problems with mutant PCR - problems with mutant PCR (Jul/26/2007 )
I am trying to amplify a 4.7 kb plasmid for site directed mutagenesis using PfuUltra from Stratagene. I designed the complementary mutant primers with the desired mutation right in the middle ( A to G substitution) using the primerX program recommended by Stratagene. The size of the primers are 28 bp and their Tm is between 76-79 degrees C. The oligoanalysis theoretically predicts that there are no hairpins or dimers that are formed. I get absolutely no product when I do the PCR at different annealing temperatures ranging from 55-70 degrees. A positive control that I have run for every PCR with a known set of primers and template has always worked. I have also checked the template to ensure it is not degraded and have also confirmed it by restriction digestion to see if it is the correct template.
1. Does addition of DMSO improve the results? Does the DMSO have to be a recent batch or can I use any DMSO?
2. Can a mixture of Taq polymerase and PfuUltra alleviate the problem? (I have read some previous literature pertaining to this)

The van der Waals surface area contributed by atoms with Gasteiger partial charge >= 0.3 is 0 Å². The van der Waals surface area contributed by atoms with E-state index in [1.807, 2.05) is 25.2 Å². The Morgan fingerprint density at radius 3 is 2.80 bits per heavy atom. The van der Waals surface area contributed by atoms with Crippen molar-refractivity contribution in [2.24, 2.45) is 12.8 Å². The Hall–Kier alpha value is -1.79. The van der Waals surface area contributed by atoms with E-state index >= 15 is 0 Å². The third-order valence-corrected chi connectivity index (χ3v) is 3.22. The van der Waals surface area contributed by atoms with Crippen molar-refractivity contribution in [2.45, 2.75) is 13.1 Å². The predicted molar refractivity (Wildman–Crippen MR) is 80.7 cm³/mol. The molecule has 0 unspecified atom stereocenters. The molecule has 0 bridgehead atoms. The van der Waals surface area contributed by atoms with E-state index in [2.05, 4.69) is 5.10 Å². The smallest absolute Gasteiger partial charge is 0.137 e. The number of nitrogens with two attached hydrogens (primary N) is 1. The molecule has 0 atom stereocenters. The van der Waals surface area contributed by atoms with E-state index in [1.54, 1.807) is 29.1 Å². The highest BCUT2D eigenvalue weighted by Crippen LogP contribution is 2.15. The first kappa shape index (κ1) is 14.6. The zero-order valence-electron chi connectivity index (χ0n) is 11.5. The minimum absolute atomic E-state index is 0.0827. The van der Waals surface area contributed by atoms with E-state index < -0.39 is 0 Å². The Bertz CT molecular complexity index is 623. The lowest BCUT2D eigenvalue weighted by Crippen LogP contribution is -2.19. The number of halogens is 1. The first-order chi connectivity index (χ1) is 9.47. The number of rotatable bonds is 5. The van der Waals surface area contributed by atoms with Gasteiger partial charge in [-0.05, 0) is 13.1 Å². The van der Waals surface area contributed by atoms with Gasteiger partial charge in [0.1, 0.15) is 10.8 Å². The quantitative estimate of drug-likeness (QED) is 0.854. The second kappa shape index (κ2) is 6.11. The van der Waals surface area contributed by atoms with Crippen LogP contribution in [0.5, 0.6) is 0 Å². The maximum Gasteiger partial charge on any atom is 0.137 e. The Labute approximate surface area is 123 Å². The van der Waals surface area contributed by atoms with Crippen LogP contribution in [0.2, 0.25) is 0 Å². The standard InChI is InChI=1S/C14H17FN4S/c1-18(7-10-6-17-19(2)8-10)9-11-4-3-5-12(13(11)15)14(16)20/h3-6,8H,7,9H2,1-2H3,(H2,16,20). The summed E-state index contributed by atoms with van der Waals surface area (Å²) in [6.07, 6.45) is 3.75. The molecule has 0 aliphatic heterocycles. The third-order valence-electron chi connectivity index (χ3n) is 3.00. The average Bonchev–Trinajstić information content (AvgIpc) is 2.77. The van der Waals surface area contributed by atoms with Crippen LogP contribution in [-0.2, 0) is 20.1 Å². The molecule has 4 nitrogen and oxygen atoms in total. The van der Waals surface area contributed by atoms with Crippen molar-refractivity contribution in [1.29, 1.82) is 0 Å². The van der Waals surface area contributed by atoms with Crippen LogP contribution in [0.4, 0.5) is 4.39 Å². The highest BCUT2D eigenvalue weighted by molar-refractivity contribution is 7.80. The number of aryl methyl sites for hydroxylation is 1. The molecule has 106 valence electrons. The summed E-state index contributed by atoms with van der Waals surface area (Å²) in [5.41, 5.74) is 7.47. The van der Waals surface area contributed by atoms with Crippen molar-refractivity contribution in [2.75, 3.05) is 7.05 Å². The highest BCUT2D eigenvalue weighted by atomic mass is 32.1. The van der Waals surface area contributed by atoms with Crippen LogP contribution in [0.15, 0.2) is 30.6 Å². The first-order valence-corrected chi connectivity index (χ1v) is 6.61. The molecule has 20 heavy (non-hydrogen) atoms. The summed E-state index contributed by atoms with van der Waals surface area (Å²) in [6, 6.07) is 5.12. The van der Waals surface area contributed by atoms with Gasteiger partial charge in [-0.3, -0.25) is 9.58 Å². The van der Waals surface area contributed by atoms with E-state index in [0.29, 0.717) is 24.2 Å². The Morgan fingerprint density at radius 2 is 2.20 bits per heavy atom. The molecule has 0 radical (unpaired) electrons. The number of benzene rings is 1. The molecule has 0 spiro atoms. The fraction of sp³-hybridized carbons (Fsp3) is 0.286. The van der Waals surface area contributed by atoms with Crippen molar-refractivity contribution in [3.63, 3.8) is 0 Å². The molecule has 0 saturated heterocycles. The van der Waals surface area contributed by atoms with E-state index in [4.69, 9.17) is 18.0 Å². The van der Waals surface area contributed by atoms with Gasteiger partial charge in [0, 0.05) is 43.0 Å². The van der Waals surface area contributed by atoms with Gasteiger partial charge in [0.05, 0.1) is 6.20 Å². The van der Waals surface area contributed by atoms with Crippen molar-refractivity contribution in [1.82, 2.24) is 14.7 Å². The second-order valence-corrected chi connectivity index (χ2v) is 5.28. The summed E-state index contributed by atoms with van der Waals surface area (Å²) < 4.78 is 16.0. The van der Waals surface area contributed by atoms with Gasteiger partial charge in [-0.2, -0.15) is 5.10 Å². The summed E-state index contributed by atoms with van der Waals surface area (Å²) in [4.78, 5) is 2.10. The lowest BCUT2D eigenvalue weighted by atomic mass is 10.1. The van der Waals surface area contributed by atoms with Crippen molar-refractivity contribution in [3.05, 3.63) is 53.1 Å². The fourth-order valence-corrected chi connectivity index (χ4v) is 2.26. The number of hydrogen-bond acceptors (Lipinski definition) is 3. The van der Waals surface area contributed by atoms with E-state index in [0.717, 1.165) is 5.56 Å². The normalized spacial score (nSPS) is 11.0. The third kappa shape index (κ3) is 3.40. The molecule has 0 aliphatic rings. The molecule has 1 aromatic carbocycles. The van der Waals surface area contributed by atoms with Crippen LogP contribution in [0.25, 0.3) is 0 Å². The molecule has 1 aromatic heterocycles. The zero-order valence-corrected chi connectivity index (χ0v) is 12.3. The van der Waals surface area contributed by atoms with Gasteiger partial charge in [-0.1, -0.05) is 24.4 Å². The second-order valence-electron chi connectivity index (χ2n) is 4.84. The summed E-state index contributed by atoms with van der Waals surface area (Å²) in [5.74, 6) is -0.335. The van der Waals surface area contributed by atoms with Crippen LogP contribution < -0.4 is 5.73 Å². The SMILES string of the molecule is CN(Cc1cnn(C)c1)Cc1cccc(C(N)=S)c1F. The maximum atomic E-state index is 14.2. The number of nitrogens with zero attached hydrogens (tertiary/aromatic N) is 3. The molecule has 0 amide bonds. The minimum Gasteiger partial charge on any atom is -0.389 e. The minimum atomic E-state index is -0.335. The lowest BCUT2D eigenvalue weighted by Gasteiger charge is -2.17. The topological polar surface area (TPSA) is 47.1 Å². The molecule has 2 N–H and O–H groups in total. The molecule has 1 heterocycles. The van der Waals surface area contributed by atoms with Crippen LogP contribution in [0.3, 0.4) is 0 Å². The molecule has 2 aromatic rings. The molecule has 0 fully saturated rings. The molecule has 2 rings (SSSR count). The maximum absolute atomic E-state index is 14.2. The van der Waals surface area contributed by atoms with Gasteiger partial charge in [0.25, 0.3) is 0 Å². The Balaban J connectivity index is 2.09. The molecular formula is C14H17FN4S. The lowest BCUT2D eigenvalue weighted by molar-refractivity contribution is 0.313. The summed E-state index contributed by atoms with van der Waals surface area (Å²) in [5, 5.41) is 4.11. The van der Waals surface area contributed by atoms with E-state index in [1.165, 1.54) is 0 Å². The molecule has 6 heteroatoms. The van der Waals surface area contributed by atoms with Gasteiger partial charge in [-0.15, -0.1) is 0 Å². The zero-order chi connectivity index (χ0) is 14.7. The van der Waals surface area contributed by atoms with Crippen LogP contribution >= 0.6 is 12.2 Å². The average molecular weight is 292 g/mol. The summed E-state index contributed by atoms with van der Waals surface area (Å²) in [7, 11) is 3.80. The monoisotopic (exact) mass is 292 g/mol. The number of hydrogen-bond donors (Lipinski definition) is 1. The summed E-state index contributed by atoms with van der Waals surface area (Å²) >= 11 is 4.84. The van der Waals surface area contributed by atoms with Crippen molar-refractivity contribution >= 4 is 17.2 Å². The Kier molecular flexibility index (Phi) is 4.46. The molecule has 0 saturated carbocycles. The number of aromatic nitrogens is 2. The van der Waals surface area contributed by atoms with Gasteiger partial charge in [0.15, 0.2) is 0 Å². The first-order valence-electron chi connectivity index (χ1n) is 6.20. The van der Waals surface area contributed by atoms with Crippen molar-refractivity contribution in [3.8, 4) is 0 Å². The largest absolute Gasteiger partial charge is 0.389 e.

3. Does varying the template concentration help to solve the problem? What is the recommended concentration? I have used 10-40ng/microlitre.
4. Is there an alternative kit or enzyme system I can use such as a Long template PCR to solve the problem. Using Pfuultra has been very problematic for this particular PCR.
5. Are there any specific precautions one should take when doing PCR for site directed mutagenesis? Should the mutation be right in the centre always?
I don't know the answers to all of your specific questions. However, one trick that I've found helpful is to increase the number of PCR cycles I do. I believe the Stratagene kit recommends 12 cycles, but I've found that 18 cycles tends to work better for me. And I use 5-50 ng of template in the total reaction. See http://openwetware.org/wiki/Knight:Site-directed_mutagenesis for details.
Also, you may want to check your plasmid of a AT rich region. Sometimes, such regions can cause problems in long PCRs.